Friday, January 20, 2017

Trump on education: myth busting

I was among those not expecting a mention of education in the inaugural today, but there was one. Here's a look: education system flush with cash, but which leaves our young and beautiful students deprived of all knowledge...
...part of a longer dystopia vision of the country.

Both halves of this statement are false.
The American education system is not "flush with cash" at all. There's a lot of good work on this, but I'd recommend beginning with the Shaker Institute's look at the myth of the inefficient education system. To wit:
...the typical presentations of data purporting to show the inefficiency of U.S. schools are so lacking in methodological rigor as to be of little if any value in our public debate or policymaking process.
And note, always, health care cost being included in education spending in the U.S. when this is not how it is done in other countries.

And further:
...per pupil spending in the U.S., which many proclaim to be relatively high based on simple comparisons, is actually rather in line with the spending of other OECD nations with similar GDP.

As for the "students deprived of all knowledge," again, there are a myriad of links, but you might start with this American Prospect piece on the myth of public school failure. A telling part of the conclusion:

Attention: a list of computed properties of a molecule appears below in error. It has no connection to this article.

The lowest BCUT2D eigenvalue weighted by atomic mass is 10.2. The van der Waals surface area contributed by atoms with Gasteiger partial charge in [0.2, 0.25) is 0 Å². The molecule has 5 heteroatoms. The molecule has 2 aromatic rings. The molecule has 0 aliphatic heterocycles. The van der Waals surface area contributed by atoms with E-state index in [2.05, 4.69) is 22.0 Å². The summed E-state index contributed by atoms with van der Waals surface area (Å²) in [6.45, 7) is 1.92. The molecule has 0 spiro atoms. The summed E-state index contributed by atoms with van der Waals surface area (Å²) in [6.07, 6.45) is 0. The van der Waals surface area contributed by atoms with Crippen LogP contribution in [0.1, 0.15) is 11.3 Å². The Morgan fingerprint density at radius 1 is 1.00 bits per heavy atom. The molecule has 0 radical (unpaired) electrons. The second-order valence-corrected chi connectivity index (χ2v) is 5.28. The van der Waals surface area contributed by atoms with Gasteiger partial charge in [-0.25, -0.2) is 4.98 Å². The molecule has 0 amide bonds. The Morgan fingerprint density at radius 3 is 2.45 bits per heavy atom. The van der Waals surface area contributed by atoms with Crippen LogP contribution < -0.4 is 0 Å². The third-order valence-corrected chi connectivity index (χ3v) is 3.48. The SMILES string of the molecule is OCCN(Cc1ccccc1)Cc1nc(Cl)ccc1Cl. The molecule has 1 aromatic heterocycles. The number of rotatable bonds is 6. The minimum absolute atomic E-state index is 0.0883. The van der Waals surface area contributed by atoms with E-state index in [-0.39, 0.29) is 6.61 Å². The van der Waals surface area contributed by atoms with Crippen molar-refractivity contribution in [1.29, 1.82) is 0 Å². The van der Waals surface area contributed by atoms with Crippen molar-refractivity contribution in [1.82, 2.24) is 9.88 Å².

...(this myth of failure) derives support from a political culture surviving the Reagan era--the suspicion of all public institutions and conviction that if public bureaucracy is responsible, performance must be deficient. The school failure myth also derives support from the nation's corporate leadership, anxious to find a scapegoat for high unemployment, racial division, and income inequality. Blaming the schools avoids confronting business deindustrialization strategies, failure to invest in high-wage jobs, and shortsighted trade policies. Faulting public education also excuses the business community's desire to reduce tax support of schools.
It appears that this is where we are.

I would take this chance to remind my readers why we need public education:
Wisdom, and knowledge, as well as virtue, diffused generally among the body of the people, being necessary for the preservation of their rights and liberties; and as these depend on spreading the opportunities and advantages of education in the various parts of the country, and among the different orders of the people...
That's as true now as it was in 1779.

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